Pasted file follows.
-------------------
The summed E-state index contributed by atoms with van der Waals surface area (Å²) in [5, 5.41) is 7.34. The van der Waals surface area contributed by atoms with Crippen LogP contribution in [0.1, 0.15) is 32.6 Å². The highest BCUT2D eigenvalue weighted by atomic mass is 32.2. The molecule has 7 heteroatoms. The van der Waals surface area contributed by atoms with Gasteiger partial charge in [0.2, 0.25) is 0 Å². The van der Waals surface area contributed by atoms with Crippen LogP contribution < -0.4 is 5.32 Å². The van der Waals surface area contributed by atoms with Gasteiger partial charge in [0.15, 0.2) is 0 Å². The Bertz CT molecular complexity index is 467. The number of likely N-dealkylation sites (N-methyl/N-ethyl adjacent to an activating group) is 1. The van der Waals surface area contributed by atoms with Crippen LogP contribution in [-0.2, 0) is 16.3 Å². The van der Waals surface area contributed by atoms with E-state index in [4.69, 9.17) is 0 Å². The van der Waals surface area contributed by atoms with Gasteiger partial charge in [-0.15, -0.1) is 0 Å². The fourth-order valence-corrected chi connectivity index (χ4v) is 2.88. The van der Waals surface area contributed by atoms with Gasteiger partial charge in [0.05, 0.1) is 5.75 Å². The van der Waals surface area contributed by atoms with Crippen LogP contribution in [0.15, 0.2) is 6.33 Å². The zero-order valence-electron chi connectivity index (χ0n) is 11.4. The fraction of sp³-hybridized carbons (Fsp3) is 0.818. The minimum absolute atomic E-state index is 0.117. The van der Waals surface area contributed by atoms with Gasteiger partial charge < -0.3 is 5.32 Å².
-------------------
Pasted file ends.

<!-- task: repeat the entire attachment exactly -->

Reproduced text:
The summed E-state index contributed by atoms with van der Waals surface area (Å²) in [5, 5.41) is 7.34. The van der Waals surface area contributed by atoms with Crippen LogP contribution in [0.1, 0.15) is 32.6 Å². The highest BCUT2D eigenvalue weighted by atomic mass is 32.2. The molecule has 7 heteroatoms. The van der Waals surface area contributed by atoms with Gasteiger partial charge in [0.2, 0.25) is 0 Å². The van der Waals surface area contributed by atoms with Crippen LogP contribution < -0.4 is 5.32 Å². The van der Waals surface area contributed by atoms with Gasteiger partial charge in [0.15, 0.2) is 0 Å². The Bertz CT molecular complexity index is 467. The number of likely N-dealkylation sites (N-methyl/N-ethyl adjacent to an activating group) is 1. The van der Waals surface area contributed by atoms with Crippen LogP contribution in [-0.2, 0) is 16.3 Å². The van der Waals surface area contributed by atoms with E-state index in [4.69, 9.17) is 0 Å². The van der Waals surface area contributed by atoms with Gasteiger partial charge in [-0.15, -0.1) is 0 Å². The fourth-order valence-corrected chi connectivity index (χ4v) is 2.88. The van der Waals surface area contributed by atoms with Gasteiger partial charge in [0.05, 0.1) is 5.75 Å². The van der Waals surface area contributed by atoms with Crippen LogP contribution in [0.15, 0.2) is 6.33 Å². The zero-order valence-electron chi connectivity index (χ0n) is 11.4. The fraction of sp³-hybridized carbons (Fsp3) is 0.818. The minimum absolute atomic E-state index is 0.117. The van der Waals surface area contributed by atoms with Gasteiger partial charge < -0.3 is 5.32 Å².